Several limitations are worth considering. First, the sample size of these analyses was relatively small, partly interpreting the negative findings on the rates of antianhedonic response and remission to ketamine in males versus females. Second, this was an open-label real-world clinical study rather than a randomized controlled trial (RCT). Furthermore, psychotropic medications might potentially affect the antianhedonic effects of ketamine. Third, although several animal studies reported that sex hormones might be related to ketamine treatment response (37, 38), hormone levels such as female oestradiol and female progesterone were not collected in this study. Finally, the current study was a post hoc secondary analysis focusing on patients with MDD and bipolar depression.
The rates of antianhedonic response and remission to multiple ketamine infusions for the treatment of depression in males vs. females were similar. These findings should be verified by future RCTs with relatively large sample sizes.
Data availability statement
The raw data supporting the conclusions of this article will be made available by the authors, without undue reservation.
The studies involving human participants were reviewed and approved by the Affiliated Brain Hospital of Guangzhou Medical University. Written informed consent to participate in this study was provided by the participants' legal guardian/next of kin.
Y-PN: study design and critical revision of the manuscript. WZ, Y-LZ, and C-YW: data collection. WZ, X-HY, and L-MG: analysis and interpretation of data. WZ and J-QT: drafting of the manuscript. All the authors: approval of the final version for publication.
This study was funded by the National Natural Science Foundation of China (82101609), Scientific Research Project of Guangzhou Bureau of Education (202032762), Science and Technology Program Project of Guangzhou (202102020658), the Science and Technology Planning Project of Liwan District of Guangzhou (202004034), Guangzhou Health Science and Technology Project (20211A011045), Guangzhou Science and Technology Project of Traditional Chinese Medicine and Integrated Traditional Chinese and Western Medicine (20212A011018), China International Medical Exchange Foundation (Z-2018-35-2002), Guangzhou Clinical Characteristic Technology Project (2019TS67), and Science and Technology Program Project of Guangzhou (202102020658). The funders had no role in study design, data collection and analysis, decision to publish, or preparation of the manuscript.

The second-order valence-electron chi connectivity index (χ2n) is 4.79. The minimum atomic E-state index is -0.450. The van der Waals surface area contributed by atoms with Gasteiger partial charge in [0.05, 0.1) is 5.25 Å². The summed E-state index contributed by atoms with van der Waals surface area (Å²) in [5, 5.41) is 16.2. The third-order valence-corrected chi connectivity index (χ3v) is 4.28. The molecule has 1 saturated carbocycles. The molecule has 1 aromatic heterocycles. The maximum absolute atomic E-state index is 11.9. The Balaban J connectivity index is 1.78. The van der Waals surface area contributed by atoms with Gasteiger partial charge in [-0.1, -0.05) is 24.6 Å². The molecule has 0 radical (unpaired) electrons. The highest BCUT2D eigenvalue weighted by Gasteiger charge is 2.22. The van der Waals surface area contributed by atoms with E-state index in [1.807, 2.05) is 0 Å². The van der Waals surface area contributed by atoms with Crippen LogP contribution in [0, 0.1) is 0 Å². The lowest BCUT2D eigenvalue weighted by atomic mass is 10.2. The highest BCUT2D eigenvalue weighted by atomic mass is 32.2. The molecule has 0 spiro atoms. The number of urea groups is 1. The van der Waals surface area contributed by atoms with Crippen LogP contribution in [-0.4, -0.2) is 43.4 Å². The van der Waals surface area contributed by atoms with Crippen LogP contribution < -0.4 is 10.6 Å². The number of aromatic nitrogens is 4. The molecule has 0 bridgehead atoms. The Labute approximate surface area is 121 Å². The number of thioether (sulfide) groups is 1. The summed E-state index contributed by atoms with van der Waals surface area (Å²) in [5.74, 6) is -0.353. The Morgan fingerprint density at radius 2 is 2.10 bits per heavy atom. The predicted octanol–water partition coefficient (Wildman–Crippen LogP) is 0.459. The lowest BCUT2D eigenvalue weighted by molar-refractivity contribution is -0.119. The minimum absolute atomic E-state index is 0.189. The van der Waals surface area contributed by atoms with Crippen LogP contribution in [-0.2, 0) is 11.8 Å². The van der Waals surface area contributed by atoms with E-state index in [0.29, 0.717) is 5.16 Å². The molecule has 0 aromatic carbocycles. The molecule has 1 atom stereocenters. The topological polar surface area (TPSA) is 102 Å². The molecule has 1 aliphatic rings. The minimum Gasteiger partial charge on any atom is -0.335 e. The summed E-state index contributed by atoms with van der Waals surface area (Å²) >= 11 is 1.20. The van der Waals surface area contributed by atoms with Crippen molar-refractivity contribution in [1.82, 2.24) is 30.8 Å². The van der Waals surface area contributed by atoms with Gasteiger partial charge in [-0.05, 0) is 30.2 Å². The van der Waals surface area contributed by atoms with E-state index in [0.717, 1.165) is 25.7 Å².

Conflict of interest
The authors declare that the research was conducted in the absence of any commercial or financial relationships that could be construed as a potential conflict of interest.
All claims expressed in this article are solely those of the authors and do not necessarily represent those of their affiliated organizations, or those of the publisher, the editors and the reviewers. Any product that may be evaluated in this article, or claim that may be made by its manufacturer, is not guaranteed or endorsed by the publisher.
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Keywords: ketamine, depression, gender differences, anhedonia, response
Citation: Zheng W, Yang X-H, Gu L-M, Tan J-Q, Zhou Y-L, Wang C-Y and Ning Y-P (2022) Gender differences in the antianhedonic effects of repeated ketamine infusions in patients with depression. Front. Psychiatry 13:981981. doi: 10.3389/fpsyt.2022.981981
Received: 30 June 2022; Accepted: 15 August 2022;
Published: 16 September 2022.
Edited by:Glenn Hartelius, Alef Trust, United Kingdom
Reviewed by:Maria Galuszko-Wegielnik, Medical University of Gdansk, Poland
Su-Xia Li, Peking University, China
Copyright © 2022 Zheng, Yang, Gu, Tan, Zhou, Wang and Ning. This is an open-access article distributed under the terms of the Creative Commons Attribution License (CC BY). The use, distribution or reproduction in other forums is permitted, provided the original author(s) and the copyright owner(s) are credited and that the original publication in this journal is cited, in accordance with accepted academic practice. No use, distribution or reproduction is permitted which does not comply with these terms.
*Correspondence: Yu-Ping Ning, email@example.com